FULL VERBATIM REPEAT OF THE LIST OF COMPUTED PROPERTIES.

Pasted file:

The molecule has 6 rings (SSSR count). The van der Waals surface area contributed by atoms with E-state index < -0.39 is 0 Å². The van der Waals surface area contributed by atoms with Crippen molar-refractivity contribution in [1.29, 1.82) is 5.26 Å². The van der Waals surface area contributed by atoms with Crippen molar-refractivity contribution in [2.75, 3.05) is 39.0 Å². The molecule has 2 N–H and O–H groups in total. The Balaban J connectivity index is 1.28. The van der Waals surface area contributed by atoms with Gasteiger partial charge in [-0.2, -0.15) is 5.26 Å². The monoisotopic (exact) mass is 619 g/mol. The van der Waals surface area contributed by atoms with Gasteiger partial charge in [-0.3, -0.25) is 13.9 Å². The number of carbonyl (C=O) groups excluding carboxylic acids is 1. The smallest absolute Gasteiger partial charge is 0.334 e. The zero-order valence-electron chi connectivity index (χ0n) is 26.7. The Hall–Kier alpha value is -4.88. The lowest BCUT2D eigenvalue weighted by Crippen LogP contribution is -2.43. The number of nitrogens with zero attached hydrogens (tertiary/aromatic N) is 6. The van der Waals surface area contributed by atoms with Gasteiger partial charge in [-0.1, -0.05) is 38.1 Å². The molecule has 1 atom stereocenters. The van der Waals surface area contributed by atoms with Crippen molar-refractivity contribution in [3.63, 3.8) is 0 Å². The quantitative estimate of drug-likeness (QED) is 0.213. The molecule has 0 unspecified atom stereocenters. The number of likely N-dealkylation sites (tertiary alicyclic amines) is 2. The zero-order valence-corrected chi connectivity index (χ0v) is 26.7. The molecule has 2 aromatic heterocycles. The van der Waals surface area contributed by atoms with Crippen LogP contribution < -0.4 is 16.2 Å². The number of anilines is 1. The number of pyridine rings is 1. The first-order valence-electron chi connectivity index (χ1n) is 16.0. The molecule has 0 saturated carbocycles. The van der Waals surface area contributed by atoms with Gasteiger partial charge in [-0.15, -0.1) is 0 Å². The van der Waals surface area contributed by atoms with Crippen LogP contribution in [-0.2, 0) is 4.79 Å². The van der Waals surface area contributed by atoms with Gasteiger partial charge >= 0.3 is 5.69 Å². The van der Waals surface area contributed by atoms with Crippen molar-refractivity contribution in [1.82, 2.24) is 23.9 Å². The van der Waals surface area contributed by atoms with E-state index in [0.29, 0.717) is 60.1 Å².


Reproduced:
The molecule has 6 rings (SSSR count). The van der Waals surface area contributed by atoms with E-state index < -0.39 is 0 Å². The van der Waals surface area contributed by atoms with Crippen molar-refractivity contribution in [1.29, 1.82) is 5.26 Å². The van der Waals surface area contributed by atoms with Crippen molar-refractivity contribution in [2.75, 3.05) is 39.0 Å². The molecule has 2 N–H and O–H groups in total. The Balaban J connectivity index is 1.28. The van der Waals surface area contributed by atoms with Gasteiger partial charge in [-0.2, -0.15) is 5.26 Å². The monoisotopic (exact) mass is 619 g/mol. The van der Waals surface area contributed by atoms with Gasteiger partial charge in [-0.3, -0.25) is 13.9 Å². The number of carbonyl (C=O) groups excluding carboxylic acids is 1. The smallest absolute Gasteiger partial charge is 0.334 e. The zero-order valence-electron chi connectivity index (χ0n) is 26.7. The Hall–Kier alpha value is -4.88. The lowest BCUT2D eigenvalue weighted by Crippen LogP contribution is -2.43. The number of nitrogens with zero attached hydrogens (tertiary/aromatic N) is 6. The van der Waals surface area contributed by atoms with Gasteiger partial charge in [-0.1, -0.05) is 38.1 Å². The molecule has 1 atom stereocenters. The van der Waals surface area contributed by atoms with Crippen molar-refractivity contribution in [3.63, 3.8) is 0 Å². The quantitative estimate of drug-likeness (QED) is 0.213. The molecule has 0 unspecified atom stereocenters. The number of likely N-dealkylation sites (tertiary alicyclic amines) is 2. The zero-order valence-corrected chi connectivity index (χ0v) is 26.7. The molecule has 2 aromatic heterocycles. The van der Waals surface area contributed by atoms with Crippen LogP contribution < -0.4 is 16.2 Å². The number of anilines is 1. The number of pyridine rings is 1. The first-order valence-electron chi connectivity index (χ1n) is 16.0. The molecule has 0 saturated carbocycles. The van der Waals surface area contributed by atoms with Gasteiger partial charge in [-0.15, -0.1) is 0 Å². The van der Waals surface area contributed by atoms with Crippen LogP contribution in [-0.2, 0) is 4.79 Å². The van der Waals surface area contributed by atoms with Gasteiger partial charge >= 0.3 is 5.69 Å². The van der Waals surface area contributed by atoms with Crippen molar-refractivity contribution in [1.82, 2.24) is 23.9 Å². The van der Waals surface area contributed by atoms with E-state index in [0.29, 0.717) is 60.1 Å².